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Hospital Healthcare Europe

Public inquiry into superbug deaths

17 October, 2008  

Sixty deaths in Northern Ireland hospitals linked to a superbug outbreak are to be the subject of a public inquiry.

The Clostridium difficile (C difficile) outbreak has badly affected public confidence in the safety and quality of healthcare, Stormont Health Minister, Michael McGimpsey has said.

The inquiry will look at cases in the northern area. The two main hospitals are Antrim Area and the Causeway.

Mr McGimpsey said: “Two important issues remain unanswered: firstly, how many people died as a result of the outbreak, and secondly, what were the experiences of patients and others who were directly affected by the outbreak?”

The minister said the Northern Trust appeared as well-prepared as any other trust in Northern Ireland to deal with an outbreak.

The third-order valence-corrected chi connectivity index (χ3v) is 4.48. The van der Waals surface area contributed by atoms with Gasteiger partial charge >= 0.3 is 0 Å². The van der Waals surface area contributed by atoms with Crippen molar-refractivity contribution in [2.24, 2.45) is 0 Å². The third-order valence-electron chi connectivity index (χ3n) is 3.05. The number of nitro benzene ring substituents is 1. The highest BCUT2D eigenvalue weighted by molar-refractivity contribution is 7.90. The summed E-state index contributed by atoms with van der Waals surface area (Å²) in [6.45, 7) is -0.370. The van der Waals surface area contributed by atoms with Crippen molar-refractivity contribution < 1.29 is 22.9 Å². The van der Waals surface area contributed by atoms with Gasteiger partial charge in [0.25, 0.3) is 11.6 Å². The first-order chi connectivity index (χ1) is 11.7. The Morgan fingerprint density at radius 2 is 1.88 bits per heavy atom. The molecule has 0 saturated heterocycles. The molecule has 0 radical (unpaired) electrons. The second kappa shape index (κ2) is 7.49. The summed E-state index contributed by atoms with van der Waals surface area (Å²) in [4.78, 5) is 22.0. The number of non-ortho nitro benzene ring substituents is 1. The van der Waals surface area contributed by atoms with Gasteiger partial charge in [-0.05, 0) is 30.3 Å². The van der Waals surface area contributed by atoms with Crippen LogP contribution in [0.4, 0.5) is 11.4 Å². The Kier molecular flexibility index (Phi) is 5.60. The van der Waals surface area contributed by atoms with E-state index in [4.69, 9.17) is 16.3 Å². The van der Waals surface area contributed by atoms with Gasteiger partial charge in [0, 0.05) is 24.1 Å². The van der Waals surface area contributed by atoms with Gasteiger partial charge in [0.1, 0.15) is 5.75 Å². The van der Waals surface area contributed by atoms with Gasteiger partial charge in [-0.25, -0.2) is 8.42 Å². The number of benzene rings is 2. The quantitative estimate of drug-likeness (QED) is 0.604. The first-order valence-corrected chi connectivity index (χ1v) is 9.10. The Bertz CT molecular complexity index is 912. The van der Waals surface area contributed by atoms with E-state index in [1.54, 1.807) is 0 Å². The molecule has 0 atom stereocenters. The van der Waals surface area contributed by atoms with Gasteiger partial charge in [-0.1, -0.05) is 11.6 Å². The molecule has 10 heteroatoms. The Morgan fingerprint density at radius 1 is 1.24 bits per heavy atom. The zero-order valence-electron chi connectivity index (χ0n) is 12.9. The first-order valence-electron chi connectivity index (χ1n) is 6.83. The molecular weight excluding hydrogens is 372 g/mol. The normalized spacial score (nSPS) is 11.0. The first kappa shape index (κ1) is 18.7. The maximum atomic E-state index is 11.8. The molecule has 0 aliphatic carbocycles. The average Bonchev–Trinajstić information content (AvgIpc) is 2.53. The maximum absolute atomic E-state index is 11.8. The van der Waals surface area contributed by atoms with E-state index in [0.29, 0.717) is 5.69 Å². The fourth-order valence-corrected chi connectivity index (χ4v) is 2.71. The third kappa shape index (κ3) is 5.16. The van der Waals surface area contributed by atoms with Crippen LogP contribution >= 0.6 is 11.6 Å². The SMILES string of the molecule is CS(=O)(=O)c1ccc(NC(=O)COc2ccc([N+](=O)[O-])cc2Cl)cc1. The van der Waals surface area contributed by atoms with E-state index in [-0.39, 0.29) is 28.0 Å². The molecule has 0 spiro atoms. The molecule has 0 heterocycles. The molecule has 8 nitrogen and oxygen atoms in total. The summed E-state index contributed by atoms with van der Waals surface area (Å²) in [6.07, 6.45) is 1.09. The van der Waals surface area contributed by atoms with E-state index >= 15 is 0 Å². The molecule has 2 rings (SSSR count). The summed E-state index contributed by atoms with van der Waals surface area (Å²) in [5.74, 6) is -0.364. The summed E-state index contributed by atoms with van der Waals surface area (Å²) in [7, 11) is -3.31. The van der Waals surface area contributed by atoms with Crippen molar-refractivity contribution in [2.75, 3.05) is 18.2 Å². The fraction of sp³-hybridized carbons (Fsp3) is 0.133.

“However, the review also found that the trust did not have good systems in place to ensure that policies adopted by its board were being implemented and observed at ward level,” he said.

“For example, an antibiotic policy was in place, but there were problems with adherence to it.

“The report also points to issues with infection control systems and cleaning arrangements in the Northern Trust, significant level of patient transfers between hospitals and shortfalls in nursing and cleaning staff.”

Copyright PA Business 2008